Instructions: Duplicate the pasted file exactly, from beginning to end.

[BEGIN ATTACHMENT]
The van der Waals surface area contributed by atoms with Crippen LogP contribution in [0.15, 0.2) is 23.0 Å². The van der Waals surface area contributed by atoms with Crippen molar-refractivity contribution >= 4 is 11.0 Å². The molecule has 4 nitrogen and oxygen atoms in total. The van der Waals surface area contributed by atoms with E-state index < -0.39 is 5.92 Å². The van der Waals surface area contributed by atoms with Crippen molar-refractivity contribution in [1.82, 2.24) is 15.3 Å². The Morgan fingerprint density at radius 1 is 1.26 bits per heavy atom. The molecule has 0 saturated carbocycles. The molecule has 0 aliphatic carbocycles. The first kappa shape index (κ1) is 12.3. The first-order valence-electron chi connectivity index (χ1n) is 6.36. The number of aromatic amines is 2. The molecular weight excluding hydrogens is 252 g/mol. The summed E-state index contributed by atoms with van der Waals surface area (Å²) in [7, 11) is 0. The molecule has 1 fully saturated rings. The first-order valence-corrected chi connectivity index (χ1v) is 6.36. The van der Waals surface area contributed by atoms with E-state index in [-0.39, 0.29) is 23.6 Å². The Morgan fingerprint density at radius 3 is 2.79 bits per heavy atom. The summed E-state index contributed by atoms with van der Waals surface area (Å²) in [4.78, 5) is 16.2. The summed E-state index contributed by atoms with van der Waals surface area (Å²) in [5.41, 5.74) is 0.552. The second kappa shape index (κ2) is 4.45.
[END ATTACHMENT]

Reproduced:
The van der Waals surface area contributed by atoms with Crippen LogP contribution in [0.15, 0.2) is 23.0 Å². The van der Waals surface area contributed by atoms with Crippen molar-refractivity contribution >= 4 is 11.0 Å². The molecule has 4 nitrogen and oxygen atoms in total. The van der Waals surface area contributed by atoms with E-state index < -0.39 is 5.92 Å². The van der Waals surface area contributed by atoms with Crippen molar-refractivity contribution in [1.82, 2.24) is 15.3 Å². The Morgan fingerprint density at radius 1 is 1.26 bits per heavy atom. The molecule has 0 saturated carbocycles. The molecule has 0 aliphatic carbocycles. The first kappa shape index (κ1) is 12.3. The first-order valence-electron chi connectivity index (χ1n) is 6.36. The number of aromatic amines is 2. The molecular weight excluding hydrogens is 252 g/mol. The summed E-state index contributed by atoms with van der Waals surface area (Å²) in [7, 11) is 0. The molecule has 1 fully saturated rings. The first-order valence-corrected chi connectivity index (χ1v) is 6.36. The van der Waals surface area contributed by atoms with E-state index in [-0.39, 0.29) is 23.6 Å². The Morgan fingerprint density at radius 3 is 2.79 bits per heavy atom. The summed E-state index contributed by atoms with van der Waals surface area (Å²) in [4.78, 5) is 16.2. The summed E-state index contributed by atoms with van der Waals surface area (Å²) in [5.41, 5.74) is 0.552. The second kappa shape index (κ2) is 4.45.